Instead of funding universities based on enrollment, the act rewards universities for reaching student retention and graduation benchmarks.
Yet the Legislature hasn’t fully funded the act each year and, as a result, the state is $20 million to $25 million short on the Complete College Act, Fitzhugh says.
Fitzhugh says he hopes higher education money will be restored in Gov. Haslam’s upcoming budget plan, but he also realizes the governor wants to make good on promises last year for K-12 teachers’ pay raises that never materialized.
“I think it should be a priority item that we can at least start to close that gap,” Fitzhugh adds. When universities continue to raise tuition, payments fall squarely on students and their parents.
And even though the loans allow students to continue going to school, they’ve got a big responsibility waiting on them at graduation, he notes.
“It’s totally burdensome,” Fitzhugh explains.
However, in a recent Tennessee Board of Regents meeting, higher education officials informed the governor that they’re likely to raise tuition again next fiscal year because revenue projections are flat.
Officials said higher education hasn’t gotten a substantive state funding increase in three decades, the Associated Press reported.
Lyndsey Bickel reads while students walk past the Financial Aid Department at MTSU. -- Michelle Morrow | The Ledger
University of Tennessee economist Bill Fox told the Board of Regents, which oversees schools such as MTSU and Memphis, the state is seeing less than 3 percent in revenue growth and, with inflation at 2 percent, the net growth is 1 percent.
Board of Regents Chancellor John Morgan said tuition increases are reaching the point of being “counterproductive” because raising rates drives away students.
What the numbers show
Over the last decade, higher education funding stood still while tuition went up nearly 100 percent.
“We are more tuition-dependent now than before the recession,” says Russ Deaton, interim executive director of the Tennessee Higher Education Commission.
State funding for higher education increased from $1.12 million in fiscal 2004-05 to $1.34 million in 2007-08 before it fell for three straight years to $1.06 million in 2011-12. Since then, it has climbed little by little to $1.2 million, figures from the Tennessee Higher Education Commission show.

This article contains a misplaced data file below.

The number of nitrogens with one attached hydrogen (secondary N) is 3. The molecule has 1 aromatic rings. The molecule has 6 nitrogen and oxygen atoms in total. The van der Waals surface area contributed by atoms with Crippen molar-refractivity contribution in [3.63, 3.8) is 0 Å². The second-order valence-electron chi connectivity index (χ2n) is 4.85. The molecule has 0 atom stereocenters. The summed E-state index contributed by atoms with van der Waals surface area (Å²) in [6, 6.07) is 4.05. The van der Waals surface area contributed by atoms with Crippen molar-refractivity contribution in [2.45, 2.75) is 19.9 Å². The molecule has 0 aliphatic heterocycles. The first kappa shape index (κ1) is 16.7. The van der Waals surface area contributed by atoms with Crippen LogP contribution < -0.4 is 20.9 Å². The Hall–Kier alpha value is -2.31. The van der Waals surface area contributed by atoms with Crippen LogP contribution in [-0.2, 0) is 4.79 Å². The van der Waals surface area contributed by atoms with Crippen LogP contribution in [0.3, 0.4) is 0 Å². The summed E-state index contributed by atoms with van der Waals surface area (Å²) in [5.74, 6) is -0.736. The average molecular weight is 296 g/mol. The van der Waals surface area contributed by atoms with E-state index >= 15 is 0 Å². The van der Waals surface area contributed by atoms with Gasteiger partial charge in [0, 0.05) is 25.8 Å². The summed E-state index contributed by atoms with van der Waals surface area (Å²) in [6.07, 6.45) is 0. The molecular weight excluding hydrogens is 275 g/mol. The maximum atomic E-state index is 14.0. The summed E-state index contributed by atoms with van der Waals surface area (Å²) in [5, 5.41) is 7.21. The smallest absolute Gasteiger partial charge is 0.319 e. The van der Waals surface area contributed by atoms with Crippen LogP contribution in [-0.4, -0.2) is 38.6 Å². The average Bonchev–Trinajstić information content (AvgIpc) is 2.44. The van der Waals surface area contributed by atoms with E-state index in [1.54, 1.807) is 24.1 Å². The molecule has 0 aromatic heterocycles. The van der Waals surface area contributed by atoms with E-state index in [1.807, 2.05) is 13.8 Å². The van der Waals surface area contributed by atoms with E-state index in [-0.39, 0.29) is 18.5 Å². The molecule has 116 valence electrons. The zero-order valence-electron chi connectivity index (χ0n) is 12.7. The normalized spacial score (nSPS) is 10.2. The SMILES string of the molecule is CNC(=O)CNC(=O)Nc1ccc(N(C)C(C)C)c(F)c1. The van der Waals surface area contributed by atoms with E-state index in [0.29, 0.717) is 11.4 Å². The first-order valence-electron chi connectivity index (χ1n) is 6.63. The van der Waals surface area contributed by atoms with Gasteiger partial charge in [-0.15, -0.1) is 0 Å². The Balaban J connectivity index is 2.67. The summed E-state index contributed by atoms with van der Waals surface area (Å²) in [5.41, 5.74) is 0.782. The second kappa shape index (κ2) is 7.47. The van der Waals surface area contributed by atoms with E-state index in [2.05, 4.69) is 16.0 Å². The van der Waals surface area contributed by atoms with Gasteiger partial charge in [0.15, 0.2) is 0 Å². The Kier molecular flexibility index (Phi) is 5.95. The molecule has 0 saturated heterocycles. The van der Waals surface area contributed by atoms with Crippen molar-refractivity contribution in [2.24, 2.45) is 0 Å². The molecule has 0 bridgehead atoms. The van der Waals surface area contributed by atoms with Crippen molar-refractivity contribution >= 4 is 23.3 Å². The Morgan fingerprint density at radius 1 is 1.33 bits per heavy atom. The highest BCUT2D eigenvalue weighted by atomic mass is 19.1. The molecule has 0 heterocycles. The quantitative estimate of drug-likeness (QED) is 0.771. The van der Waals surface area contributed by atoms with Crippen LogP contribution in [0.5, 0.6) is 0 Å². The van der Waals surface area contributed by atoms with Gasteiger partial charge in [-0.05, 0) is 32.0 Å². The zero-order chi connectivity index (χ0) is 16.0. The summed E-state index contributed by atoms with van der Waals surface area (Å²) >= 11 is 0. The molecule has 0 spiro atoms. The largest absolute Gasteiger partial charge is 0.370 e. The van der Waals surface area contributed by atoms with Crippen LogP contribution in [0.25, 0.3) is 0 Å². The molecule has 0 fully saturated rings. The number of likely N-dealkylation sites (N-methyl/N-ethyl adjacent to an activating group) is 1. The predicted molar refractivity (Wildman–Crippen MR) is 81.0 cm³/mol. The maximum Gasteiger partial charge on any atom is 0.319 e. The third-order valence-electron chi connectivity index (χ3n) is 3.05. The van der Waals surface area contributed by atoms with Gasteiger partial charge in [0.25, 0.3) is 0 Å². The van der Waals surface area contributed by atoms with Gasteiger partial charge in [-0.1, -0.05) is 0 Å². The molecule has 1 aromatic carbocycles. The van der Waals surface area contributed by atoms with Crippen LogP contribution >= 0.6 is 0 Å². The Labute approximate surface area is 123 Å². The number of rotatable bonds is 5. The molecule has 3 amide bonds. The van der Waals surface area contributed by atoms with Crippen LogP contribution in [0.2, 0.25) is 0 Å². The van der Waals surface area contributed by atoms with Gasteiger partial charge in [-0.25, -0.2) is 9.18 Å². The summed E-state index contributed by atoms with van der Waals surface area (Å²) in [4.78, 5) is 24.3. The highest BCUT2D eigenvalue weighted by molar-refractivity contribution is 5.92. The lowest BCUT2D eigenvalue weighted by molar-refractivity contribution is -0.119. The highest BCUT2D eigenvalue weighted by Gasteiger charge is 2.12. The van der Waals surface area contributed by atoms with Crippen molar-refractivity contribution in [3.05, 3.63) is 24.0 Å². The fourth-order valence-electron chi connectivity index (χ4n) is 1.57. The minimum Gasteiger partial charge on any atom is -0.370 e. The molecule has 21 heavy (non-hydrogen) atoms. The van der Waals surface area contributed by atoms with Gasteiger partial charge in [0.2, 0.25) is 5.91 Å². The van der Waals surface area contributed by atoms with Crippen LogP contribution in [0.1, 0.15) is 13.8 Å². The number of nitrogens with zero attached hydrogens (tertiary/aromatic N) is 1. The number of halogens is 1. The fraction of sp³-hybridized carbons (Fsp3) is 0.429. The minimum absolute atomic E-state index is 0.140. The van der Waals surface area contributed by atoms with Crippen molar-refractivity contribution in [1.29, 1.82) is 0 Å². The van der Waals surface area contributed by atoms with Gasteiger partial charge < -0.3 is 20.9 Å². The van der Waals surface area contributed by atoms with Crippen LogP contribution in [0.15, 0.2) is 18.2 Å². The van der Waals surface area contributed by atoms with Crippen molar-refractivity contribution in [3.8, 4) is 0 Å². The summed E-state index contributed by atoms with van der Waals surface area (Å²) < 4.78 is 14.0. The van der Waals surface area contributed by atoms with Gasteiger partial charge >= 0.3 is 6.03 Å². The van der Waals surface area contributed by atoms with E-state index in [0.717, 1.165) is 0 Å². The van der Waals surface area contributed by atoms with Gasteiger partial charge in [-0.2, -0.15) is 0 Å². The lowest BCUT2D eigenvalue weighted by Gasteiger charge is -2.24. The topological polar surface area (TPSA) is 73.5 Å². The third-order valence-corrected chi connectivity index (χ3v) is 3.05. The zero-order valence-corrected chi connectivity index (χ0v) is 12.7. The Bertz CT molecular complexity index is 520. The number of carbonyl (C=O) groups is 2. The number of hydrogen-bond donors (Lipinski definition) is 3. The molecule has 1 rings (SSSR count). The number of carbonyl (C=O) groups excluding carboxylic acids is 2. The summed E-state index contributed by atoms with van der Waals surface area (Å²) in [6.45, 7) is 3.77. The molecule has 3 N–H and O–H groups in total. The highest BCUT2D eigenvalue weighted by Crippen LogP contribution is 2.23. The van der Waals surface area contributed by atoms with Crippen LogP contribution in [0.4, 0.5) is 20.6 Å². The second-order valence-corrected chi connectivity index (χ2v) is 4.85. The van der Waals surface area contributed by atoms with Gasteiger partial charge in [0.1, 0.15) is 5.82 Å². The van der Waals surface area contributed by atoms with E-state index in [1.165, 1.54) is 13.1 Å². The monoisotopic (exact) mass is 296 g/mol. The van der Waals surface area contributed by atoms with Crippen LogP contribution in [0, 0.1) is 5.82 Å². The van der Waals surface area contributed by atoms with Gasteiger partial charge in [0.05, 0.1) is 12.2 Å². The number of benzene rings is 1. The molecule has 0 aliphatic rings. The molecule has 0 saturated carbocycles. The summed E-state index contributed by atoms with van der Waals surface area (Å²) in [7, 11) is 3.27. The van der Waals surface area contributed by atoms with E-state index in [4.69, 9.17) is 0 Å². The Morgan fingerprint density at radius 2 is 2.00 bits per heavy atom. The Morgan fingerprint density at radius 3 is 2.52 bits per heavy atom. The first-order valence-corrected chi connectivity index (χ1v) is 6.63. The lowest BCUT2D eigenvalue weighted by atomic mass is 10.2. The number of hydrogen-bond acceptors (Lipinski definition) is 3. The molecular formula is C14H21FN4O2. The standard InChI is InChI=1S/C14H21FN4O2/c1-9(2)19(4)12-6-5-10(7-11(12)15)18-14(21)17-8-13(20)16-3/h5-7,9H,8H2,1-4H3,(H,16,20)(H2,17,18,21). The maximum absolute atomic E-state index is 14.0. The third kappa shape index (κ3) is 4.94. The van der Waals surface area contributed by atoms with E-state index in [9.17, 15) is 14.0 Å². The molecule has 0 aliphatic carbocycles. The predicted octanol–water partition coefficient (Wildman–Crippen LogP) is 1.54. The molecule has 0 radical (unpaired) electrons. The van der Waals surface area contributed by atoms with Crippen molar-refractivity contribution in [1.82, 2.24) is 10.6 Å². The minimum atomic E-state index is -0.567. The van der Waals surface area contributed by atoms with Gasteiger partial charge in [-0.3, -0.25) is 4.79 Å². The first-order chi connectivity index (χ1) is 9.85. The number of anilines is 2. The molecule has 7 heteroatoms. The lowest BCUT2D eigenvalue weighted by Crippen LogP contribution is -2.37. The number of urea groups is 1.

Meanwhile, average university tuition and fees have jumped 7.06 percent annually over the last 10 years, nearly doubling from $4,214 in 2004-05 to $8,335 in this year, THEC figures show.
Colleges of applied technology went up 6.93 percent annually, from $1,752 in 2004-05, while community colleges jumped 6.17 percent each year, from $2,193 to $3,992 this year.
But students who obtain Tennessee Promise scholarships will be able to attend those schools free of charge.
The cuts THEC saw in recent years were deeper than any reductions it faced for decades, Deaton says.
With the state paying about 33 to 40 percent of higher education’s operating funds, Deaton adds, “We are trying to find cost savings and pass them on to students.”
Even with more demands being placed on the higher education system, it is still producing more graduates with less money and amid inflationary pressure, he notes.
Deaton acknowledges that tuition increases require students to borrow more money to attend college, but he also points out that the Tennessee average is lower than the national rate.
A $25,000 debt requires payments of about $150 a month, according to Deaton. But while college graduates face a difficult situation in dealing with loan payments, Deaton contends that those who don’t graduate but pile up loans are in an even worse bind.
'Emphasis' on cost shift
Tennessee Rep. Glen Casada, who has two children with college loans, concedes the General Assembly has put an “emphasis” on shifting the cost of higher education from taxpayers to students, thus pushing up the cost of college and student debt.
“The state’s obligation is to figure out how we stop the colleges from going up in double-digit inflation so that it becomes prohibitive for young people to go to college,” says Casada, a Franklin Republican and chairman of the House Republican Caucus.
“The question is: Who pays for my stuff? Do I pay for it myself or do I have the taxpayers pay for it?” Casada asks. “Maybe we need to work with the universities in Tennessee and say, universities, let’s figure out a way that you don’t elevate, even though we’re putting more burden on you.